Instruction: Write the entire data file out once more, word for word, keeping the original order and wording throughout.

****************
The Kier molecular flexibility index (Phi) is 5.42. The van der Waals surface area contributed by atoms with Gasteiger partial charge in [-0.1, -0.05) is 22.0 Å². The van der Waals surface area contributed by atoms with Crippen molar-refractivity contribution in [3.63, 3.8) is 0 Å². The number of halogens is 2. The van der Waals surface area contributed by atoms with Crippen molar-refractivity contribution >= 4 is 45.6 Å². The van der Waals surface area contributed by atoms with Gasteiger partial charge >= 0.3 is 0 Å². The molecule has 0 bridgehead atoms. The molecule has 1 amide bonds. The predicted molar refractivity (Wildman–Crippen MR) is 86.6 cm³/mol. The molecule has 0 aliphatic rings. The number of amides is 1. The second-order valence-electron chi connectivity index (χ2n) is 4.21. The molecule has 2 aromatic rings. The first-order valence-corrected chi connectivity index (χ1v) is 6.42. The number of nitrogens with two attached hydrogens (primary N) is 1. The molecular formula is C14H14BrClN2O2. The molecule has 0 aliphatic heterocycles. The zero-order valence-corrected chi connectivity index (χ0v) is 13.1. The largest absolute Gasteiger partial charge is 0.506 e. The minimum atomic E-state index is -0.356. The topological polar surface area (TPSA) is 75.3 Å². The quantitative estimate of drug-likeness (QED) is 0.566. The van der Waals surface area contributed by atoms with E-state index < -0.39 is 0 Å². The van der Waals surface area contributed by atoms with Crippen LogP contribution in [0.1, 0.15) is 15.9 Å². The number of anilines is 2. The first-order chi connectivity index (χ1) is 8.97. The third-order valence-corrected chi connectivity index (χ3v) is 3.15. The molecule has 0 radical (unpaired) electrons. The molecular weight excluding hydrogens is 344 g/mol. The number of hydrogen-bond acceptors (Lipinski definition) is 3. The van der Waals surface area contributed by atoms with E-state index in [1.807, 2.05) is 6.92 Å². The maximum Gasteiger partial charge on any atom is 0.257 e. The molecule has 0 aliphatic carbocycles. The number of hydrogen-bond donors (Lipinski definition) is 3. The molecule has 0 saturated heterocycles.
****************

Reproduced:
The Kier molecular flexibility index (Phi) is 5.42. The van der Waals surface area contributed by atoms with Gasteiger partial charge in [-0.1, -0.05) is 22.0 Å². The van der Waals surface area contributed by atoms with Crippen molar-refractivity contribution in [3.63, 3.8) is 0 Å². The number of halogens is 2. The van der Waals surface area contributed by atoms with Crippen molar-refractivity contribution >= 4 is 45.6 Å². The van der Waals surface area contributed by atoms with Gasteiger partial charge >= 0.3 is 0 Å². The molecule has 0 bridgehead atoms. The molecule has 1 amide bonds. The predicted molar refractivity (Wildman–Crippen MR) is 86.6 cm³/mol. The molecule has 0 aliphatic rings. The number of amides is 1. The second-order valence-electron chi connectivity index (χ2n) is 4.21. The molecule has 2 aromatic rings. The first-order valence-corrected chi connectivity index (χ1v) is 6.42. The number of nitrogens with two attached hydrogens (primary N) is 1. The molecular formula is C14H14BrClN2O2. The molecule has 0 aliphatic heterocycles. The zero-order valence-corrected chi connectivity index (χ0v) is 13.1. The largest absolute Gasteiger partial charge is 0.506 e. The minimum atomic E-state index is -0.356. The topological polar surface area (TPSA) is 75.3 Å². The quantitative estimate of drug-likeness (QED) is 0.566. The van der Waals surface area contributed by atoms with E-state index < -0.39 is 0 Å². The van der Waals surface area contributed by atoms with Crippen LogP contribution in [0.1, 0.15) is 15.9 Å². The number of anilines is 2. The first-order chi connectivity index (χ1) is 8.97. The third-order valence-corrected chi connectivity index (χ3v) is 3.15. The molecule has 0 radical (unpaired) electrons. The molecular weight excluding hydrogens is 344 g/mol. The number of hydrogen-bond acceptors (Lipinski definition) is 3. The van der Waals surface area contributed by atoms with E-state index in [1.807, 2.05) is 6.92 Å². The maximum Gasteiger partial charge on any atom is 0.257 e. The molecule has 0 aliphatic carbocycles. The number of hydrogen-bond donors (Lipinski definition) is 3. The molecule has 0 saturated heterocycles.